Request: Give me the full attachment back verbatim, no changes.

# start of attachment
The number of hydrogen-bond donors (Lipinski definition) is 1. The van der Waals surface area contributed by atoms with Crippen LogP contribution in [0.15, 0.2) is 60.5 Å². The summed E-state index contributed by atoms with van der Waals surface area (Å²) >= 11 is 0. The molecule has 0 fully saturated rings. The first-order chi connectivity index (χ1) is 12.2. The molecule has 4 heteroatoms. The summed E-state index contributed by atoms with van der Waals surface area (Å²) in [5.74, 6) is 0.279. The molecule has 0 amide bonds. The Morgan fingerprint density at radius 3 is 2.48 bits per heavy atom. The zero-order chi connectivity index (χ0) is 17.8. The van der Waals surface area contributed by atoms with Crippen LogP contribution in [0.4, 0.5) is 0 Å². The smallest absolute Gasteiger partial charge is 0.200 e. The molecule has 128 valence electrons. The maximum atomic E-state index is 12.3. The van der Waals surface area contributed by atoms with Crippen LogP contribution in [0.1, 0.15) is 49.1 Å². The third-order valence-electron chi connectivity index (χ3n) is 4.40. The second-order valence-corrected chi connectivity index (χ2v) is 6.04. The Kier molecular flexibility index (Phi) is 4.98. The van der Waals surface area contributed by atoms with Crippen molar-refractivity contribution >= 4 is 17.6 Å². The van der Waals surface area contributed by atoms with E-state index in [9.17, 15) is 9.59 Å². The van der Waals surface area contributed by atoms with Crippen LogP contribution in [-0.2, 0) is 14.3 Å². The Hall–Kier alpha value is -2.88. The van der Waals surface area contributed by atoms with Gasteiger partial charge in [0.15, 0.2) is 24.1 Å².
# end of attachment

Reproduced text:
The number of hydrogen-bond donors (Lipinski definition) is 1. The van der Waals surface area contributed by atoms with Crippen LogP contribution in [0.15, 0.2) is 60.5 Å². The summed E-state index contributed by atoms with van der Waals surface area (Å²) >= 11 is 0. The molecule has 0 fully saturated rings. The first-order chi connectivity index (χ1) is 12.2. The molecule has 4 heteroatoms. The summed E-state index contributed by atoms with van der Waals surface area (Å²) in [5.74, 6) is 0.279. The molecule has 0 amide bonds. The Morgan fingerprint density at radius 3 is 2.48 bits per heavy atom. The zero-order chi connectivity index (χ0) is 17.8. The van der Waals surface area contributed by atoms with Crippen LogP contribution in [0.4, 0.5) is 0 Å². The smallest absolute Gasteiger partial charge is 0.200 e. The molecule has 128 valence electrons. The maximum atomic E-state index is 12.3. The van der Waals surface area contributed by atoms with Crippen LogP contribution in [0.1, 0.15) is 49.1 Å². The third-order valence-electron chi connectivity index (χ3n) is 4.40. The second-order valence-corrected chi connectivity index (χ2v) is 6.04. The Kier molecular flexibility index (Phi) is 4.98. The van der Waals surface area contributed by atoms with Crippen molar-refractivity contribution >= 4 is 17.6 Å². The van der Waals surface area contributed by atoms with E-state index in [9.17, 15) is 9.59 Å². The van der Waals surface area contributed by atoms with Crippen LogP contribution in [-0.2, 0) is 14.3 Å². The Hall–Kier alpha value is -2.88. The van der Waals surface area contributed by atoms with Gasteiger partial charge in [0.15, 0.2) is 24.1 Å².